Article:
Search Images Maps Play YouTube News Gmail Drive More »
Sign in
Screen reader users: click this link for accessible mode. Accessible mode has the same essential features but works better with your reader.

Patents

  1. Advanced Patent Search
Publication numberUS4758908 A
Publication typeGrant
Application numberUS 06/906,808
Publication dateJul 19, 1988
Filing dateSep 12, 1986
Priority dateSep 12, 1986
Fee statusPaid
Also published asCA1316592C, DE3783602D1, DE3783602T2, EP0287593A1, EP0287593A4, EP0287593B1, WO1988002170A1
Publication number06906808, 906808, US 4758908 A, US 4758908A, US-A-4758908, US4758908 A, US4758908A
InventorsFred James
Original AssigneeFred James
Export CitationBiBTeX, EndNote, RefMan
External Links: USPTO, USPTO Assignment, Espacenet
Method and apparatus for substituting a higher quality audio soundtrack for a lesser quality audio soundtrack during reproduction of the lesser quality audio soundtrack and a corresponding visual picture
US 4758908 A
Abstract
For use with master reproducing apparatus which reproduces a visual signal and a corresponding first audio signal, apparatus for substituting a second higher quality audio signal reproduced by slave reproducing apparatus for the first audio signal during reproduction of the visual signal and the first audio signal, includes a synchronizer detector for detecting the amount of synchronization between the first and second audio signals in response to the first and second audio signals and for producing an error signal corresponding thereto; a controller for controlling the slave reproducing apparatus in response to the error signal, to bring the first and second audio signals into synchronization; and a switch for switching the first audio signal to a sound system when the first and second audio signals are out of synchronization, and for switching the second audio signal to the sound system when the first and second audio signals are in synchronization, in response to the controller, whereby the higher quality second audio signal is substituted for the first audio signal when synchronization is achieved between the second audio signal and the first audio signal.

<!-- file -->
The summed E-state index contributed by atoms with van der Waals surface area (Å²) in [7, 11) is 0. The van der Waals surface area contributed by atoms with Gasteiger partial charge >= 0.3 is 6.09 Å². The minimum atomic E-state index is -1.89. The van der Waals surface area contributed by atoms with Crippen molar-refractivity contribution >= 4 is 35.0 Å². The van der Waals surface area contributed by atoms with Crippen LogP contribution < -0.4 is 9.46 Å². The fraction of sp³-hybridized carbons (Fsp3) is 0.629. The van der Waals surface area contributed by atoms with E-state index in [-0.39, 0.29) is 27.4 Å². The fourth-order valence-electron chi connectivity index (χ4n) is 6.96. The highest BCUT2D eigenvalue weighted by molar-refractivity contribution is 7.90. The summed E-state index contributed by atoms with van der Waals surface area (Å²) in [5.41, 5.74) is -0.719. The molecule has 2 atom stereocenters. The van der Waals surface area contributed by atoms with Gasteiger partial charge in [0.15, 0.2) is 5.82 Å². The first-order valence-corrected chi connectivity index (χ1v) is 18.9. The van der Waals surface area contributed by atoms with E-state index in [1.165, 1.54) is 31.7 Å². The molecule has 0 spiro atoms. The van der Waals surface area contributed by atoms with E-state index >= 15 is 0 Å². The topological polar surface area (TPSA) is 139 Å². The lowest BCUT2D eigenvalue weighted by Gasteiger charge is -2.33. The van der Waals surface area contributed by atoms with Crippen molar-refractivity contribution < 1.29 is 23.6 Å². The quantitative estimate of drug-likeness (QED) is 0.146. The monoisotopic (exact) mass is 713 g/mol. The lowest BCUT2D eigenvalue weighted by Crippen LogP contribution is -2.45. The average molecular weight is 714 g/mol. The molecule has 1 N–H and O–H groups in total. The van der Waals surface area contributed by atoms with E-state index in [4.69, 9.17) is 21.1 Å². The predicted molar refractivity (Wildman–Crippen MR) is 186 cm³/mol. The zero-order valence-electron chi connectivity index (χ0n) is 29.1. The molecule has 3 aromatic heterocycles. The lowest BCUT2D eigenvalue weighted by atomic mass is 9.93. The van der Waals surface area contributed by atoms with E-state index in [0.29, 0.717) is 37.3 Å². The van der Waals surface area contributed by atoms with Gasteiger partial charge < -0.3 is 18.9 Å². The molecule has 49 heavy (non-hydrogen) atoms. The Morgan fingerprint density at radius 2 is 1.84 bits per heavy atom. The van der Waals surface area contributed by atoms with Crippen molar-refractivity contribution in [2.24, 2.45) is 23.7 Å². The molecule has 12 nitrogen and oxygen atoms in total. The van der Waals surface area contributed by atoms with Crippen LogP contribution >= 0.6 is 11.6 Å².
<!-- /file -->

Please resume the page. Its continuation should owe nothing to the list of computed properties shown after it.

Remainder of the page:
Images(5)
Previous page
Next page
Claims(11)
What is claimed is:
1. For use with master reproducing apparatus which reproduces a visual signal and a corresponding first audio signal, apparatus for substituting a second higher quality audio signal reproduced by slave reproducing apparatus for said first audio signal during reproduction of said visual signal and said first audio signal, comprising:
synchronizing means for detecting the amount of synchronization between said first and second audio signals in response to said first and second audio signals during reproduction of the same and for controlling said slave reproducing apparatus in response to said detection to bring said first and second audio signals into synchronization;
switch means for switching said first audio signal to a sound system when said first and second audio signals are out of synchronization, and for switching said second audio signal to the sound system when said first and second audio signals are in synchronization, in response to said synchronizing means;
whereby the second higher quality audio signal is substituted for the first audio signal when synchronization is achieved between the second audio signal and the first audio signal.
2. Apparatus according to claim 1; wherein said synchronizing means includes:
synchronizer detector means for detecting the amount of synchronization between said first and second audio signals in response to said first and second audio signals during reproduction of the same and for producing an error signal corresponding thereto; and
controller means for controlling said slave reproducing apparatus in response to said error signal, to bring said first and second audio signals into synchronization.
3. Apparatus according to claim 2; wherein said synchronization detector means includes phase comparator means for detecting the phase difference between said first and second audio signals and for producing said error signal corresponding thereto; and said controller means controls said slave reproducing means in response to said error signal.